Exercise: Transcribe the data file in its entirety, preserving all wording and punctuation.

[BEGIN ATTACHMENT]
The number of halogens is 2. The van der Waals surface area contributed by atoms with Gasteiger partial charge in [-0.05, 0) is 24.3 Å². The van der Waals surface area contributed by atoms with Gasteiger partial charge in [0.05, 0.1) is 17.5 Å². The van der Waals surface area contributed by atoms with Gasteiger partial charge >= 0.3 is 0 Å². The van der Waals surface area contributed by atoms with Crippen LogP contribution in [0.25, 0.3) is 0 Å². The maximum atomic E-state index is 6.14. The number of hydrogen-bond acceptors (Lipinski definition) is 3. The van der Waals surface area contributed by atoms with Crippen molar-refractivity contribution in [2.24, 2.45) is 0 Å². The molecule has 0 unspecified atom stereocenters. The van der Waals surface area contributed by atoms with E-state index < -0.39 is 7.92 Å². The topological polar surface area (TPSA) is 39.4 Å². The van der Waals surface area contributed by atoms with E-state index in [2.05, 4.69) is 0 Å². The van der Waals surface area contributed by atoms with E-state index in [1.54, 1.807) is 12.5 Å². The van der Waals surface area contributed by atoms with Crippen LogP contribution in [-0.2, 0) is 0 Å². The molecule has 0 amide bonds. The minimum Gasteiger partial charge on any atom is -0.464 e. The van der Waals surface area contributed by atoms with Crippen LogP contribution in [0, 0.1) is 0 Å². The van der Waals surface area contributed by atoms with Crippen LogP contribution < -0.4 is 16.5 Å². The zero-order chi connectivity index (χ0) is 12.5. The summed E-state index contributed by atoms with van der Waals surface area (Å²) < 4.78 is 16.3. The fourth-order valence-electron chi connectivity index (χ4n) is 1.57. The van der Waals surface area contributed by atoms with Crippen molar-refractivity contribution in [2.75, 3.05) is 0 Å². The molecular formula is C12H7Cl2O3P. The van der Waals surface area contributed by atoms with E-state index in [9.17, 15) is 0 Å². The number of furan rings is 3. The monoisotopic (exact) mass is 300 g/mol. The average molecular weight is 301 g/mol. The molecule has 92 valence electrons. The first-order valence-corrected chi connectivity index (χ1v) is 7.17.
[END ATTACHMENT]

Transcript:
The number of halogens is 2. The van der Waals surface area contributed by atoms with Gasteiger partial charge in [-0.05, 0) is 24.3 Å². The van der Waals surface area contributed by atoms with Gasteiger partial charge in [0.05, 0.1) is 17.5 Å². The van der Waals surface area contributed by atoms with Gasteiger partial charge >= 0.3 is 0 Å². The van der Waals surface area contributed by atoms with Crippen LogP contribution in [0.25, 0.3) is 0 Å². The maximum atomic E-state index is 6.14. The number of hydrogen-bond acceptors (Lipinski definition) is 3. The van der Waals surface area contributed by atoms with Crippen molar-refractivity contribution in [2.24, 2.45) is 0 Å². The molecule has 0 unspecified atom stereocenters. The van der Waals surface area contributed by atoms with E-state index < -0.39 is 7.92 Å². The topological polar surface area (TPSA) is 39.4 Å². The van der Waals surface area contributed by atoms with E-state index in [2.05, 4.69) is 0 Å². The van der Waals surface area contributed by atoms with E-state index in [1.54, 1.807) is 12.5 Å². The van der Waals surface area contributed by atoms with Crippen LogP contribution in [-0.2, 0) is 0 Å². The molecule has 0 amide bonds. The minimum Gasteiger partial charge on any atom is -0.464 e. The van der Waals surface area contributed by atoms with Crippen LogP contribution in [0, 0.1) is 0 Å². The van der Waals surface area contributed by atoms with Crippen LogP contribution < -0.4 is 16.5 Å². The zero-order chi connectivity index (χ0) is 12.5. The summed E-state index contributed by atoms with van der Waals surface area (Å²) < 4.78 is 16.3. The fourth-order valence-electron chi connectivity index (χ4n) is 1.57. The van der Waals surface area contributed by atoms with Crippen molar-refractivity contribution in [2.75, 3.05) is 0 Å². The molecular formula is C12H7Cl2O3P. The van der Waals surface area contributed by atoms with E-state index in [9.17, 15) is 0 Å². The number of furan rings is 3. The monoisotopic (exact) mass is 300 g/mol. The average molecular weight is 301 g/mol. The molecule has 92 valence electrons. The first-order valence-corrected chi connectivity index (χ1v) is 7.17.